Gone Goal

On Saturday night I finally had the pleasure of seeing Gillian Flynn’s Gone Girl at the cinema. As much as I love going to the movies, visits to the big screen have been few and far between since I moved to the big city, but Gone Girl was one of those few films I was desperate to see before it disappeared into that black hole between the big screen and my DVD collection.

Having read the book last year, I knew the storyline. After seeing the film adaptation, the screenplay having been written by Flynn herself, I was not disappointed. Gone Girl is still one of the most amazingly clever novels I have read and if I could write something half as good as that I would be happy. What am I saying? If I could write something half as long as that I would be grateful.

Since I did my first piece of “creative” writing in 2011, I have struggled to write any fiction with the exception of the odd fairy tale. They say everyone has a book in them, and while I have ideas, I have failed to write more than about two pages before giving up. Every so often I give it a go but the truth is, I just don’t feel comfortable with writing fiction as I do with writing about real life in my blogs. They (whoever “they” are) say you should write about what you know, and at this point in my life, while my sense of direction is skewed and I may not be able to make sense of my thoughts and feelings, I do at least know I am having them. With the help of some popular culture, I can usually successfully transfer them onto the virtual page and into reader’s minds.

One thing I take from Gillian Flynn is that she published her first novel at the age of 35. Author Jodi Picoult published her first novel at the age of 37, and crime writer Raymond Chandler published his first story at the age of 45. Perhaps the best-known contemporary novelist of our time, J.K. Rowling published the first Harry Potter book at the age of 32. Proving that novel writing is not the monopoly of the teens or twenty-somethings, some of the best come from those with more life experience.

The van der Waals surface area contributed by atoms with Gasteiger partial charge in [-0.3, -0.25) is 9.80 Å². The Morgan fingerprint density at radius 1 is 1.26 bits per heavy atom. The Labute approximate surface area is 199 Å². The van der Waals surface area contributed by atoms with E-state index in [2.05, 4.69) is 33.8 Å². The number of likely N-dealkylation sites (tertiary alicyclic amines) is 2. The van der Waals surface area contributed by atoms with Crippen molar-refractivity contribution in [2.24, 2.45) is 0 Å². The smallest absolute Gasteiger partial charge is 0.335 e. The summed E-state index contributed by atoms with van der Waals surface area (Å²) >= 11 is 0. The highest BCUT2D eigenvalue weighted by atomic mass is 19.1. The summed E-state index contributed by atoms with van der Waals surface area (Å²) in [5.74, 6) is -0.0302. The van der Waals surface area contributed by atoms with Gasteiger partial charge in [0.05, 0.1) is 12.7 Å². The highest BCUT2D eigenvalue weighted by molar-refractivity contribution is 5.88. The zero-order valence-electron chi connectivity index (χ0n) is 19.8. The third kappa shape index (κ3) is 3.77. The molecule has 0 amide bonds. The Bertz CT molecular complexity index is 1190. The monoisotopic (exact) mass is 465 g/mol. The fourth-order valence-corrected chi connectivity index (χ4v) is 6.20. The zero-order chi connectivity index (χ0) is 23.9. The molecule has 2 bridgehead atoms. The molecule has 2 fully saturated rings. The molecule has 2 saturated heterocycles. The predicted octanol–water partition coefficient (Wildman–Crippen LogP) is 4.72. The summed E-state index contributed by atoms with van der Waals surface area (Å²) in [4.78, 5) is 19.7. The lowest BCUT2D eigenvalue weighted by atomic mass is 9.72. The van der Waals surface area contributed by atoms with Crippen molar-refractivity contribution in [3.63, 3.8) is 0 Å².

So for now, while writing a book seems like a gone goal for me, I take inspiration from writers like Gillian Flynn, and hope that one day I will be able to craft characters who are as deliciously complex as Amy Dunne and her husband, Nick.

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You Bet Your Life

While I have spent the last month without the company of my male friend, the last week has seen me enjoy some very good times courtesy of other male friends. Now before you get all excited, both were on a strictly platonic basis. But both gave me the opportunity to enjoy life outside my usual haunts without any expectations.

On Thursday, I headed into Central London with one of my male colleagues to another colleague’s leaving do. As we debated the closest tube stop to our destination in the West End, he suggested that we stop by The Savoy hotel for a cheeky cocktail. One of London’s five-star hotels, it is not the type of place I frequent, but I was excited by the prospect of a spontaneous visit. So we headed in, and found a table in their American Bar (the American Studies student in me loved that). I have to admit I was in awe of my surroundings. We stayed for two cocktails each, and made two requests to the piano man, the first being Billy Joel’s Just the Way You Are, and the second being, erm, Billy Joel’s Piano Man. In my defence I had used up all my originality in just being in my new location. I considered asking for something by heavy metal rockers, Megadeath, but I managed to show at least some restraint for the high-society venue I found myself in.